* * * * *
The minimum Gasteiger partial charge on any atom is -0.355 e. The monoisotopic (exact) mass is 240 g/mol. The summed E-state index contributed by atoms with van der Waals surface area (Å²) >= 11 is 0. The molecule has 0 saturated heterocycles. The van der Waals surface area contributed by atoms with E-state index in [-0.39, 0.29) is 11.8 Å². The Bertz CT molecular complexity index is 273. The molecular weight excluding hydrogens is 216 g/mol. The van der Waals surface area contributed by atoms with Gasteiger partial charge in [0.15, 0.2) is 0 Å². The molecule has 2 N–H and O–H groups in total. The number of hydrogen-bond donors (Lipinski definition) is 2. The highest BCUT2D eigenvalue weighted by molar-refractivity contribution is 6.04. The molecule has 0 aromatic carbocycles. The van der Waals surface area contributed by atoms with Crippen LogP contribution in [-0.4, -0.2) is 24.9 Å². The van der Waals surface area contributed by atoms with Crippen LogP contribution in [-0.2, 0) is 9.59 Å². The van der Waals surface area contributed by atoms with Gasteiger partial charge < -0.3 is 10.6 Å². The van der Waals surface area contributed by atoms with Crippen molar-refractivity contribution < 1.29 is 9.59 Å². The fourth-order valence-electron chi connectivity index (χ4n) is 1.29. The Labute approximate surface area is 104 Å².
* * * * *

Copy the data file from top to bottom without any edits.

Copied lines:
The minimum Gasteiger partial charge on any atom is -0.355 e. The monoisotopic (exact) mass is 240 g/mol. The summed E-state index contributed by atoms with van der Waals surface area (Å²) >= 11 is 0. The molecule has 0 saturated heterocycles. The van der Waals surface area contributed by atoms with E-state index in [-0.39, 0.29) is 11.8 Å². The Bertz CT molecular complexity index is 273. The molecular weight excluding hydrogens is 216 g/mol. The van der Waals surface area contributed by atoms with Gasteiger partial charge in [0.15, 0.2) is 0 Å². The molecule has 2 N–H and O–H groups in total. The number of hydrogen-bond donors (Lipinski definition) is 2. The highest BCUT2D eigenvalue weighted by molar-refractivity contribution is 6.04. The molecule has 0 aromatic carbocycles. The van der Waals surface area contributed by atoms with Crippen LogP contribution in [-0.4, -0.2) is 24.9 Å². The van der Waals surface area contributed by atoms with Crippen LogP contribution in [-0.2, 0) is 9.59 Å². The van der Waals surface area contributed by atoms with Gasteiger partial charge < -0.3 is 10.6 Å². The van der Waals surface area contributed by atoms with Crippen molar-refractivity contribution < 1.29 is 9.59 Å². The fourth-order valence-electron chi connectivity index (χ4n) is 1.29. The Labute approximate surface area is 104 Å².